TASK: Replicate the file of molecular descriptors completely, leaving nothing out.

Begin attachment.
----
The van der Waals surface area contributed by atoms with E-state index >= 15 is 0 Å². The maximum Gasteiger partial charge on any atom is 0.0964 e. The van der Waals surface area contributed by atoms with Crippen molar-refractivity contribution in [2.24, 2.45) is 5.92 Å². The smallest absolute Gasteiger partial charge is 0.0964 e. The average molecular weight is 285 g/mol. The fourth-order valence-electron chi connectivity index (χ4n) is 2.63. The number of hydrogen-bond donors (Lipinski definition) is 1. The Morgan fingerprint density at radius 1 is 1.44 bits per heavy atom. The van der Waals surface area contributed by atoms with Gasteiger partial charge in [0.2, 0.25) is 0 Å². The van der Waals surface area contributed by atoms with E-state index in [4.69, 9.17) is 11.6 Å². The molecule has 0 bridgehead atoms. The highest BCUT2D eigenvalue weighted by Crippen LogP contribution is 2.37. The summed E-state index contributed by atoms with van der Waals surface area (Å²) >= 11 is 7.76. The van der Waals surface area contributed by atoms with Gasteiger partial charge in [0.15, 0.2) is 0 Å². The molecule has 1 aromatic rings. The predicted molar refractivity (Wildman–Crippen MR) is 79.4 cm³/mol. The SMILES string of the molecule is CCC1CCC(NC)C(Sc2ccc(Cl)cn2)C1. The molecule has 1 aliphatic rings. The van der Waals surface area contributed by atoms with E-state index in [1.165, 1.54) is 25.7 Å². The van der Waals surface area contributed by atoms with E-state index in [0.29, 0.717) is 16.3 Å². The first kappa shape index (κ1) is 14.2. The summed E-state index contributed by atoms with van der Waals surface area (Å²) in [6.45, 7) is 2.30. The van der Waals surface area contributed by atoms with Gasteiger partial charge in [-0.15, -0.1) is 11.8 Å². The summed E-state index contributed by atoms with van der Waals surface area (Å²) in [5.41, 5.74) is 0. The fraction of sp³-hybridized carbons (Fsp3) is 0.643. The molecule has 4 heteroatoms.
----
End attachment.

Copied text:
The van der Waals surface area contributed by atoms with E-state index >= 15 is 0 Å². The maximum Gasteiger partial charge on any atom is 0.0964 e. The van der Waals surface area contributed by atoms with Crippen molar-refractivity contribution in [2.24, 2.45) is 5.92 Å². The smallest absolute Gasteiger partial charge is 0.0964 e. The average molecular weight is 285 g/mol. The fourth-order valence-electron chi connectivity index (χ4n) is 2.63. The number of hydrogen-bond donors (Lipinski definition) is 1. The Morgan fingerprint density at radius 1 is 1.44 bits per heavy atom. The van der Waals surface area contributed by atoms with Gasteiger partial charge in [0.2, 0.25) is 0 Å². The van der Waals surface area contributed by atoms with E-state index in [4.69, 9.17) is 11.6 Å². The molecule has 0 bridgehead atoms. The highest BCUT2D eigenvalue weighted by Crippen LogP contribution is 2.37. The summed E-state index contributed by atoms with van der Waals surface area (Å²) >= 11 is 7.76. The van der Waals surface area contributed by atoms with Gasteiger partial charge in [0.15, 0.2) is 0 Å². The molecule has 1 aromatic rings. The predicted molar refractivity (Wildman–Crippen MR) is 79.4 cm³/mol. The SMILES string of the molecule is CCC1CCC(NC)C(Sc2ccc(Cl)cn2)C1. The molecule has 1 aliphatic rings. The van der Waals surface area contributed by atoms with E-state index in [1.165, 1.54) is 25.7 Å². The van der Waals surface area contributed by atoms with E-state index in [0.29, 0.717) is 16.3 Å². The first kappa shape index (κ1) is 14.2. The summed E-state index contributed by atoms with van der Waals surface area (Å²) in [6.45, 7) is 2.30. The van der Waals surface area contributed by atoms with Gasteiger partial charge in [-0.15, -0.1) is 11.8 Å². The summed E-state index contributed by atoms with van der Waals surface area (Å²) in [5.41, 5.74) is 0. The fraction of sp³-hybridized carbons (Fsp3) is 0.643. The molecule has 4 heteroatoms.